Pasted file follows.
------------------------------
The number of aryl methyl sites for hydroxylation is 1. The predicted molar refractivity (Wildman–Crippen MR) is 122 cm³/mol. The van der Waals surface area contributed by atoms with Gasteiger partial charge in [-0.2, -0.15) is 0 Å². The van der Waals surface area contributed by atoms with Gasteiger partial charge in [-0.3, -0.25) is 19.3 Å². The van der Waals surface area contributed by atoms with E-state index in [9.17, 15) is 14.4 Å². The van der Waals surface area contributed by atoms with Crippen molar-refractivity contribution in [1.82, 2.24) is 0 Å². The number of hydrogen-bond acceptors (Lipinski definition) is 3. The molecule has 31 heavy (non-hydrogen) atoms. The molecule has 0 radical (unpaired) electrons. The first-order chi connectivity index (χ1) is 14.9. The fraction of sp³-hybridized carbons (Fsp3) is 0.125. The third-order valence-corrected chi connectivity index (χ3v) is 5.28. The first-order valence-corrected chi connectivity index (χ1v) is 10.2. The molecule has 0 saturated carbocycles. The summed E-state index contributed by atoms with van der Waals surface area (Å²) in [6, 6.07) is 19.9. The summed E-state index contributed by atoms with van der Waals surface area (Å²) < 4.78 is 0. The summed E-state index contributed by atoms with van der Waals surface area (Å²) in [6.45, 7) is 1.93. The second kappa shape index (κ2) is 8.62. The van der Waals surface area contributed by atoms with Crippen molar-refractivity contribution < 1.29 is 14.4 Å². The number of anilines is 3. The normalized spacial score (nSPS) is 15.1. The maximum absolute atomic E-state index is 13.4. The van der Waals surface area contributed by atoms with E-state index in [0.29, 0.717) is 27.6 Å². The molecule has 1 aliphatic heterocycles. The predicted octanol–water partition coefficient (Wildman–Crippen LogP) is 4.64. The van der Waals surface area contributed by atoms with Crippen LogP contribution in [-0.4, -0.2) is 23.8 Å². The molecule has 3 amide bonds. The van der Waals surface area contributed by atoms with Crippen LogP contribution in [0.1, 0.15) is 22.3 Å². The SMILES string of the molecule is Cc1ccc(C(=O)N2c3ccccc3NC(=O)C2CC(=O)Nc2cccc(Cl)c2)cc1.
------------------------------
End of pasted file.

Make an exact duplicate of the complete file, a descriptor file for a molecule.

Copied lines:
The number of aryl methyl sites for hydroxylation is 1. The predicted molar refractivity (Wildman–Crippen MR) is 122 cm³/mol. The van der Waals surface area contributed by atoms with Gasteiger partial charge in [-0.2, -0.15) is 0 Å². The van der Waals surface area contributed by atoms with Gasteiger partial charge in [-0.3, -0.25) is 19.3 Å². The van der Waals surface area contributed by atoms with E-state index in [9.17, 15) is 14.4 Å². The van der Waals surface area contributed by atoms with Crippen molar-refractivity contribution in [1.82, 2.24) is 0 Å². The number of hydrogen-bond acceptors (Lipinski definition) is 3. The molecule has 31 heavy (non-hydrogen) atoms. The molecule has 0 radical (unpaired) electrons. The first-order chi connectivity index (χ1) is 14.9. The fraction of sp³-hybridized carbons (Fsp3) is 0.125. The third-order valence-corrected chi connectivity index (χ3v) is 5.28. The first-order valence-corrected chi connectivity index (χ1v) is 10.2. The molecule has 0 saturated carbocycles. The summed E-state index contributed by atoms with van der Waals surface area (Å²) in [6, 6.07) is 19.9. The summed E-state index contributed by atoms with van der Waals surface area (Å²) < 4.78 is 0. The summed E-state index contributed by atoms with van der Waals surface area (Å²) in [6.45, 7) is 1.93. The second kappa shape index (κ2) is 8.62. The van der Waals surface area contributed by atoms with Crippen molar-refractivity contribution < 1.29 is 14.4 Å². The number of anilines is 3. The normalized spacial score (nSPS) is 15.1. The maximum absolute atomic E-state index is 13.4. The van der Waals surface area contributed by atoms with E-state index in [0.29, 0.717) is 27.6 Å². The molecule has 1 aliphatic heterocycles. The predicted octanol–water partition coefficient (Wildman–Crippen LogP) is 4.64. The van der Waals surface area contributed by atoms with Crippen LogP contribution in [-0.4, -0.2) is 23.8 Å². The molecule has 3 amide bonds. The van der Waals surface area contributed by atoms with Crippen LogP contribution in [0.1, 0.15) is 22.3 Å². The SMILES string of the molecule is Cc1ccc(C(=O)N2c3ccccc3NC(=O)C2CC(=O)Nc2cccc(Cl)c2)cc1.